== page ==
> a single-lamp or a two-lamp ballast, but the wiring with the two-lamp
> ballast is a little more complicated since there is a ballast just in ever
> other strip fixture. However, that's the cheaper solution. I've used the
> Universal electronic ballast B2321120 RH-A quite a bit.

I'll do that next time I'm back there. I'm striking out on googling that
number, or part of it. I did find one on Ebay for $28.00. Is that the
going rate? The one ballast for two fixtures is sounding reasonable!

Google that catalog
> number and you'll get the technical specifications, wiring diagram and some
> sources of supply.
>
> No, there was no turn-on power surge with your old system -- just a few
> current pulses as the starters operated.

I remember a lot of flickering.


I wonder where that rumour came from.

Jeff
>
> TKM
>
>
From: TKM on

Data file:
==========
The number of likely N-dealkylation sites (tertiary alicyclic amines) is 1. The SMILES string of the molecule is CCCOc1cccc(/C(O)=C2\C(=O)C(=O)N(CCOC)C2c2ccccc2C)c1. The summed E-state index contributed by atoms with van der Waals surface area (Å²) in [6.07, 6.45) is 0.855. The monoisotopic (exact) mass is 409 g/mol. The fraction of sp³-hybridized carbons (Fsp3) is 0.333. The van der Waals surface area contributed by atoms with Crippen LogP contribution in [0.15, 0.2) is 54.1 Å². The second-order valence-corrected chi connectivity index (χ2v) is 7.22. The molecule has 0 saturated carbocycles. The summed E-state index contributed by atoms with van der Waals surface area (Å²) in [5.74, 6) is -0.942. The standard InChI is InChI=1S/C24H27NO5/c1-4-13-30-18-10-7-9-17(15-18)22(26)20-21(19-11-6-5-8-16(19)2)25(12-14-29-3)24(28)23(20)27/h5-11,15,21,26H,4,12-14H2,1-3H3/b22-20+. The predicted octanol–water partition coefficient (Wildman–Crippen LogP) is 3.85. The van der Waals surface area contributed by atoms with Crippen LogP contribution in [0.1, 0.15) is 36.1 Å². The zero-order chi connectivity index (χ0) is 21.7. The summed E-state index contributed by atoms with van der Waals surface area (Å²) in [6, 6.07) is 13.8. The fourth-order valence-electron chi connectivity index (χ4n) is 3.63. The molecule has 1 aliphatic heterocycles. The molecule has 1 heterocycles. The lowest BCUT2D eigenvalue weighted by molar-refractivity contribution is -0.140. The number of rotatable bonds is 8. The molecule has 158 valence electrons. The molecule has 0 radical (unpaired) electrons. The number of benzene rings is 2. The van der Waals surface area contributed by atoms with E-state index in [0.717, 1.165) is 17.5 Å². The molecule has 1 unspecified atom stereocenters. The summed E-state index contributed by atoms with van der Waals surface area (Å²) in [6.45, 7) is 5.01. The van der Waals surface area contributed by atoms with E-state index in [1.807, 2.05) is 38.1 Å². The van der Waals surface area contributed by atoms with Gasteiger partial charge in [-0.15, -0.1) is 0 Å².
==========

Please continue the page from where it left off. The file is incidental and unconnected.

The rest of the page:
"Jeff" <dont_bug_me(a)all.uk> wrote in message
news:PM2Nh.130703$_73.93920(a)newsread2.news.pas.earthlink.net...
> Andrew Gabriel wrote:
>> In article <13057unke3a6958(a)corp.supernews.com>,
>> Brian Elfert <belfert(a)visi.com> writes:
>>
>>>"throwitout" <throwitout(a)dodgeit.com> writes:
>>>
>>>
>>>>The absolute leading edge would be T5s, however there are other
>>>>concerns with them, you must replace the fixtures (different length
>>>>tubes) and the equipment isn't as run of the mill as T8's.
>>>
>>>I thought I read somewhere that T5s are actually less efficient than T8
>>>bulbs.
>>
>>
>> On electronic control gear, there's no difference.
>> T8's on magnetic control gear are around 10% less efficient.
>> (The T5HE and T5HO tubes only run on electronic control gear.)
>>
>> T5 tubes, having a thinner light source, enables luminaire optics
>> to be designed to direct the light more accurately, which can mean
>> less wasted in spillage and reabsorbtion into the tube. This can
>> make T5 luminaires more efficient even when the tubes themselves
>> are the same. T5 tubes are still more expensive and tend to have